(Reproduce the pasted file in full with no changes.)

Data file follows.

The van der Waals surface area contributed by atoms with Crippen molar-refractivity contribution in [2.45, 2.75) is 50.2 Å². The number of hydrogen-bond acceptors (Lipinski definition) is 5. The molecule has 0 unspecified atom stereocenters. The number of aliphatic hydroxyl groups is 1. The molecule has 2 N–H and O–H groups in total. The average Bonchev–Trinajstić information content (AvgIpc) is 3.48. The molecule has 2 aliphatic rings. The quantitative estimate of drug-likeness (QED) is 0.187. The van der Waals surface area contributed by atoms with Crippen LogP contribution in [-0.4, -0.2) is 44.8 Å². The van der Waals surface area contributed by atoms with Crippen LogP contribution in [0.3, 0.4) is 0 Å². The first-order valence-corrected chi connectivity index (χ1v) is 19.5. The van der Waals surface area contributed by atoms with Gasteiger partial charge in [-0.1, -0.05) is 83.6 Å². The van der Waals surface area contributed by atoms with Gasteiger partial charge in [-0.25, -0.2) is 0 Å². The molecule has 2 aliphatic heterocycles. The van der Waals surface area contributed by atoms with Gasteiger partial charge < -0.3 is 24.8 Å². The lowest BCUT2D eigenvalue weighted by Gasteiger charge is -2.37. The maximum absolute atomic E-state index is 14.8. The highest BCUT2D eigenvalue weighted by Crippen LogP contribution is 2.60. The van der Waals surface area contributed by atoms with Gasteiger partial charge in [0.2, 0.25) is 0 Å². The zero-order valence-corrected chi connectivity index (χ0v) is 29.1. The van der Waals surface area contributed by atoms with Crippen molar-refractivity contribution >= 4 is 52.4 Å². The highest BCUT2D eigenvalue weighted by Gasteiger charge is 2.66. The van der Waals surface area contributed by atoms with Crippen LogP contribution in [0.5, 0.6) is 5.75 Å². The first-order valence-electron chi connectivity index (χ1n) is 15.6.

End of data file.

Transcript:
The van der Waals surface area contributed by atoms with Crippen molar-refractivity contribution in [2.45, 2.75) is 50.2 Å². The number of hydrogen-bond acceptors (Lipinski definition) is 5. The molecule has 0 unspecified atom stereocenters. The number of aliphatic hydroxyl groups is 1. The molecule has 2 N–H and O–H groups in total. The average Bonchev–Trinajstić information content (AvgIpc) is 3.48. The molecule has 2 aliphatic rings. The quantitative estimate of drug-likeness (QED) is 0.187. The van der Waals surface area contributed by atoms with Crippen LogP contribution in [-0.4, -0.2) is 44.8 Å². The van der Waals surface area contributed by atoms with Crippen LogP contribution in [0.3, 0.4) is 0 Å². The first-order valence-corrected chi connectivity index (χ1v) is 19.5. The van der Waals surface area contributed by atoms with Gasteiger partial charge in [-0.1, -0.05) is 83.6 Å². The van der Waals surface area contributed by atoms with Gasteiger partial charge in [-0.25, -0.2) is 0 Å². The molecule has 2 aliphatic heterocycles. The van der Waals surface area contributed by atoms with Gasteiger partial charge < -0.3 is 24.8 Å². The lowest BCUT2D eigenvalue weighted by Gasteiger charge is -2.37. The maximum absolute atomic E-state index is 14.8. The highest BCUT2D eigenvalue weighted by Crippen LogP contribution is 2.60. The van der Waals surface area contributed by atoms with Gasteiger partial charge in [0.2, 0.25) is 0 Å². The zero-order valence-corrected chi connectivity index (χ0v) is 29.1. The van der Waals surface area contributed by atoms with Crippen molar-refractivity contribution >= 4 is 52.4 Å². The highest BCUT2D eigenvalue weighted by Gasteiger charge is 2.66. The van der Waals surface area contributed by atoms with Crippen LogP contribution in [0.5, 0.6) is 5.75 Å². The first-order valence-electron chi connectivity index (χ1n) is 15.6.